By Megan Connor
Contractors seeking to challenge the award of task orders, which the procuring agency referred to as “options” or “extensions,” received a big win from the Federal Circuit in Coast Professional, Inc. et al. v. United States, No. 2015-5077 (Fed. Cir. July 12, 2016). The Federal Circuit concluded that the Court of Federal Claims (“COFC”) erred in its decision that the “award-term task orders” at issue were not new task orders for purposes of bid protest jurisdiction, and vacated and remanded the COFC’s decision.
In Coast Professional, the COFC concluded that the proposed new task orders that plaintiffs sought to challenge under the COFC’s Tucker Act bid protest jurisdiction should not be considered an award of a contract. Two of the plaintiffs appealed the COFC’s decision to the Federal Circuit and, on July 12, 2016, the Court of Appeals issued its opinion overturning COFC and remanding the matter.
The procurement at issue was for what the procuring agency, the Department of Education, considered “award term extensions.” While the government acknowledged these “extensions” would take the form of new task orders under GSA Schedule contracts, on appeal the government argued that the issuance of new task orders was a “mere formality,” and that because the new task orders would be subject to the same terms and conditions as the prior task orders, they should be considered options rather than new contracts. The Federal Circuit rejected this argument.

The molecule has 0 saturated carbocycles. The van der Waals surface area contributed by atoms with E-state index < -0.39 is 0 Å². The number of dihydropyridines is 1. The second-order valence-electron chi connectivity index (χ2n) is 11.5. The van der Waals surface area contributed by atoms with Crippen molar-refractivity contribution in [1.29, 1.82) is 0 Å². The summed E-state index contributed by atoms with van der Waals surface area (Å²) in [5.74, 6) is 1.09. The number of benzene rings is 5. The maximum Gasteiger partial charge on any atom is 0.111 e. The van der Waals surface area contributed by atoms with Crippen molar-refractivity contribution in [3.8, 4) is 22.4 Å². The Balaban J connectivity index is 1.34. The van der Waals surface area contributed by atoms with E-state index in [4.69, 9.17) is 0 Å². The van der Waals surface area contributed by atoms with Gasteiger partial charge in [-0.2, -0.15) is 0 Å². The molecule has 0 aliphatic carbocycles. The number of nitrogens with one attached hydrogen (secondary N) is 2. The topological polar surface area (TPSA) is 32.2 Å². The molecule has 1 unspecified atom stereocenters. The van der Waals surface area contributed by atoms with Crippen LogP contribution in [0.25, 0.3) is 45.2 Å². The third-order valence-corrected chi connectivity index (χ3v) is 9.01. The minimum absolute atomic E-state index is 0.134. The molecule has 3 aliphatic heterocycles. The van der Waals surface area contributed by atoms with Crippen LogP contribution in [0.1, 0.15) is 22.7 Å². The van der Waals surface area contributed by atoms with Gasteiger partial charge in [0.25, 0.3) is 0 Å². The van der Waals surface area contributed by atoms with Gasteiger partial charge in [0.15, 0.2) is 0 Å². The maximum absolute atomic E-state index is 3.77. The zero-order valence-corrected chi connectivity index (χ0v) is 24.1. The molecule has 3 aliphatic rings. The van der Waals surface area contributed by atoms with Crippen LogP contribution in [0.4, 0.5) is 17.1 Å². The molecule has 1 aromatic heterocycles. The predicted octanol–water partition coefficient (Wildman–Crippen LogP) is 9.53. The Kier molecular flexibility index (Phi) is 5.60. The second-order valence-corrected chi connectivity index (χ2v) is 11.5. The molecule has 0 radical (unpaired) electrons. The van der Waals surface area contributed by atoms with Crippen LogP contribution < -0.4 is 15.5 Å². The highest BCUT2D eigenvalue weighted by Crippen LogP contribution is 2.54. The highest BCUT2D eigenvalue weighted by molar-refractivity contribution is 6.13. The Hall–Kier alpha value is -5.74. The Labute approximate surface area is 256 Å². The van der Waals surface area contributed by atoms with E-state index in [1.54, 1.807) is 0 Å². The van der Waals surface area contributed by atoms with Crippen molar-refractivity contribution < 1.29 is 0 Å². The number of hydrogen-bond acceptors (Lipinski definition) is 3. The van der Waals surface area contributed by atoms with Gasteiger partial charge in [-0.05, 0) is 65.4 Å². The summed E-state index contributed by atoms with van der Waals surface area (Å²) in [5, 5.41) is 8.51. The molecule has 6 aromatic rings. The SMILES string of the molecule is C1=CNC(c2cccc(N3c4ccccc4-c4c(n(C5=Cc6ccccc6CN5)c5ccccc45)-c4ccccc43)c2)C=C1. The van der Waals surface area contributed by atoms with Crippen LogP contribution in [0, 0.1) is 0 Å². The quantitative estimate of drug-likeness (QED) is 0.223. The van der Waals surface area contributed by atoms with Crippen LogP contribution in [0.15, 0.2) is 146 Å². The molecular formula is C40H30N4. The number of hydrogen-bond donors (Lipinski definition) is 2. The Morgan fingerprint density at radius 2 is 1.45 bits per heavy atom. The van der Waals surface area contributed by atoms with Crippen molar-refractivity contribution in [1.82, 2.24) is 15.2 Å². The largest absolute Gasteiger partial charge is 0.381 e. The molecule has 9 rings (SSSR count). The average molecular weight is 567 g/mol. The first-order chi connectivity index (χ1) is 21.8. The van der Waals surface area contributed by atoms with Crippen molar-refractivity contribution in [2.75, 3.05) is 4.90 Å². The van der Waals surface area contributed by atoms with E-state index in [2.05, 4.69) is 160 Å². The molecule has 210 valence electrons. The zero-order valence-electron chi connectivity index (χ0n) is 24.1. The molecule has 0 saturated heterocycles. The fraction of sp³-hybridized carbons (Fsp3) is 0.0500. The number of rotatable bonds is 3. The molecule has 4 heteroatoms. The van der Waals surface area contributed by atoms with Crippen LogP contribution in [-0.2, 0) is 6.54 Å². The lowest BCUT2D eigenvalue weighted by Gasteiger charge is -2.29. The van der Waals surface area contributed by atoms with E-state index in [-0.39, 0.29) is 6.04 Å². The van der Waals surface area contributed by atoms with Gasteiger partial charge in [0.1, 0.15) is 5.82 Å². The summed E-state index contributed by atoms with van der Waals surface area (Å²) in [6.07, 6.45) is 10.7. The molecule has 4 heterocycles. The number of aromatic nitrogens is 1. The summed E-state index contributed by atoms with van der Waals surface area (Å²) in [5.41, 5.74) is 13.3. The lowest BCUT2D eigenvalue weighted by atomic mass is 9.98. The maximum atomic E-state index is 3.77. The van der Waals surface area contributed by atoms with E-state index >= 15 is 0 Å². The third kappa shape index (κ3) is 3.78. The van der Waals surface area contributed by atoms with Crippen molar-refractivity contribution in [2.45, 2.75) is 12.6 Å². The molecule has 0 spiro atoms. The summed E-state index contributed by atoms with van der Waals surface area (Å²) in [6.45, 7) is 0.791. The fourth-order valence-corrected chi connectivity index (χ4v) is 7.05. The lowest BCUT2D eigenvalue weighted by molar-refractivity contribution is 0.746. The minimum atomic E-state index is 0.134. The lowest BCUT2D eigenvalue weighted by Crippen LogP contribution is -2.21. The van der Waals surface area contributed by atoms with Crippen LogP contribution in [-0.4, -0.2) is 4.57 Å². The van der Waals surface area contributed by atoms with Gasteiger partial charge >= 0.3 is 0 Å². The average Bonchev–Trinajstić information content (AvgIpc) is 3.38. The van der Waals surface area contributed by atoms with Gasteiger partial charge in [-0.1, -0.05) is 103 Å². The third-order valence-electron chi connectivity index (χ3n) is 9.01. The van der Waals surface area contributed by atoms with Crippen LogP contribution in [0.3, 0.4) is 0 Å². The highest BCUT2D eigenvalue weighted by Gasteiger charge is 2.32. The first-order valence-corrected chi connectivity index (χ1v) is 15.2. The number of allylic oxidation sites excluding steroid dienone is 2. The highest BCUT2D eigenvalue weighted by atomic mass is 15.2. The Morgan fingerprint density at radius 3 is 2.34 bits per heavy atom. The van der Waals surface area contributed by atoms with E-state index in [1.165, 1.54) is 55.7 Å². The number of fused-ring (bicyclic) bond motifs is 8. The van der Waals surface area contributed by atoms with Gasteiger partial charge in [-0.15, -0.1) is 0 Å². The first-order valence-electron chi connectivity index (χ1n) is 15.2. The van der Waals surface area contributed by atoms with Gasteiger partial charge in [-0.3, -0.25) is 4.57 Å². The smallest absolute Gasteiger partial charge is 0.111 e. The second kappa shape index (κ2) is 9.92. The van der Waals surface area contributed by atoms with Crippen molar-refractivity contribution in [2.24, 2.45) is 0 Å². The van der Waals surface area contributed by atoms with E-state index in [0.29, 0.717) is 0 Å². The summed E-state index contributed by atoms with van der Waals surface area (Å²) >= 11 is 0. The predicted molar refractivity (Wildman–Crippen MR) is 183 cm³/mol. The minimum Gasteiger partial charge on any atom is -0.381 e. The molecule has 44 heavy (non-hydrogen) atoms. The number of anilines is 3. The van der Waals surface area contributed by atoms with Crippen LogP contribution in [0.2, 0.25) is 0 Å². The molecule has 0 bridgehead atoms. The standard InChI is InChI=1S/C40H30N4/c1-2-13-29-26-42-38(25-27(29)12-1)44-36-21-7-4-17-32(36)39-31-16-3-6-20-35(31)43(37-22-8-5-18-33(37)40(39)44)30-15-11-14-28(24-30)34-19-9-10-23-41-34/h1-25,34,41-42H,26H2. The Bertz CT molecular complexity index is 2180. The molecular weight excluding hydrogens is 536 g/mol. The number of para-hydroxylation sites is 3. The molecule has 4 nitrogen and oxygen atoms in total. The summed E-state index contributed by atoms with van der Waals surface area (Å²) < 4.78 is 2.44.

The Federal Circuit stated that the government was asking the court to deviate from the established rule that new task orders are new contracts, and was asking it to view task orders resulting from an award-term extension as options. The Federal Circuit did not agree that an award-term extension in the form of a Task Order should be treated as an option. Citing the Supreme Court’s very recent decision in Kingdomware Techs., Inc. v. United States, No. 14-916 (U.S. June 16, 2016), the Federal Circuit observed that “a new Task Order against a GSA Federal Supply Schedule contract constitutes an award of a contract” and “it is thus a protestable event under § 1491(b) [of the Tucker Act].”
The Federal Circuit also reasoned that provisions of the predecessor contract counseled against finding that the “extensions” were mere options, and not task orders, because the contract contained two separate options clauses already. The Federal Circuit determined that it would not deviate from the definitions and conditions in the FAR, could not conclude that new task orders issued pursuant to an award-term extension should be treated as options instead of new contracts, and that it would not twist new GSA Schedule task orders into “mere formalities.”
About the Author: Megan Connor, an associate with PilieroMazza, focuses her practice in the areas of government contracts, small business administration programs, business and corporate law, and litigation. She may be reached at email@example.com.